And the president’s vigorous, although sporadic, appearances seemed to put the nation at ease. On the eve of the elections, polls found that 70 percent of the public thought Chávez had beaten the disease, and he won the election with an 11-point advantage.
The renewed health fears come as the nation is gearing up for regional elections on Sunday that will give the opposition a chance to show its resilience. The opposition holds seven of 23 governor’s posts and is hoping to hold the line.
But analysts said Chávez’s sudden exit could lead to a massive turnout of his supporters in a show of solidarity for their ailing leader.
“The president’s health is, once again, monopolizing the agenda,” said Carmen Beatriz Fernández with DataStrategia, a Caracas-based political consulting firm. “Regional elections, which did have a regional dynamic and were focused on regional issues, have become a national event.”
On Monday, Maduro called on the nation to pray for Chávez and also vote en mass to sweep the governors’ races.
“Dear compatriots, we must mobilize and accompany the president with our prayers and actions,” he said in a statement. “We’re going to be loyal to Hugo Chávez.”
Doctors say the nature of cancer is unpredictable, and patients can go into remission for months or years at a time. But the secrecy surrounding the president’s health has fueled speculation and conspiracies.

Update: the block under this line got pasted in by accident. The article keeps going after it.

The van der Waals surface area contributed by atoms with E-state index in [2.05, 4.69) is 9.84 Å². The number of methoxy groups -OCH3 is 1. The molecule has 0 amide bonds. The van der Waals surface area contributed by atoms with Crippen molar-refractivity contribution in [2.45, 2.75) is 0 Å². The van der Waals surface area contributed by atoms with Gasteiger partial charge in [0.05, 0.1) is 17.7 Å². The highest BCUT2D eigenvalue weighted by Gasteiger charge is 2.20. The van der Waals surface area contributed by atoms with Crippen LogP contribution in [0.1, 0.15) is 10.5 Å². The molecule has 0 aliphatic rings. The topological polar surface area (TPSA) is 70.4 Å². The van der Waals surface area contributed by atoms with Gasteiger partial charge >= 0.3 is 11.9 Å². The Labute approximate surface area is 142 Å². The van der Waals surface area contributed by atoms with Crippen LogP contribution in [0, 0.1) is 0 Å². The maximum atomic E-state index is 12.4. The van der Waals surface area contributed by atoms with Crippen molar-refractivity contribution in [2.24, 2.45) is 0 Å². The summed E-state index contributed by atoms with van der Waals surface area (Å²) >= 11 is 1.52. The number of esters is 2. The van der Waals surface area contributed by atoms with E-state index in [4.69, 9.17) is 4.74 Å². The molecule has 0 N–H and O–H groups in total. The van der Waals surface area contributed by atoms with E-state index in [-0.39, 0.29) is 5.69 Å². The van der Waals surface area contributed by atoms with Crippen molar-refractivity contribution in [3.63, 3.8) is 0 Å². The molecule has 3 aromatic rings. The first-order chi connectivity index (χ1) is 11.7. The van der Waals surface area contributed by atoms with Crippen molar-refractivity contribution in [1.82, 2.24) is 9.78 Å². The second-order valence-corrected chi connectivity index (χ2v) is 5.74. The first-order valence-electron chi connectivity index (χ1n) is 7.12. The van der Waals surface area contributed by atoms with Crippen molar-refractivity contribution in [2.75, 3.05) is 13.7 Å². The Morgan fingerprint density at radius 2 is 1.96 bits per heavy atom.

Venezuela’s presidential elections were originally scheduled to take place this month. But in September of last year, the National Electoral Council moved them up to October. Fernández said that, in retrospect, that decision may have had to do with the president’s health.
“It’s clear now that the president has been lying to the nation,” she said. “The timing of the election, we can now see more clearly, was due to the illness.”
After having a baseball-sized tumor removed from his pelvis in June 2011 and undergoing treatment, Chávez relapsed eight months later. After more surgery and radiation therapy, he told supporters he was cancer-free again in July.
The administration has never said what type of cancer Chávez has, or what organs might be affected, but oncologists have said that his symptoms are consistent with a soft-tissue sarcoma — a variety that is often resistant to treatment.
But everything surrounding the president’s health is a mystery, said Ramírez with ORC. There are those who still speculate that the disease is some sort of ploy, designed to pull at the heart strings and mobilize voters on the eve of elections.
“This is like a puzzle with a thousand pieces,” Ramírez said, “but we can only see 200 of them.”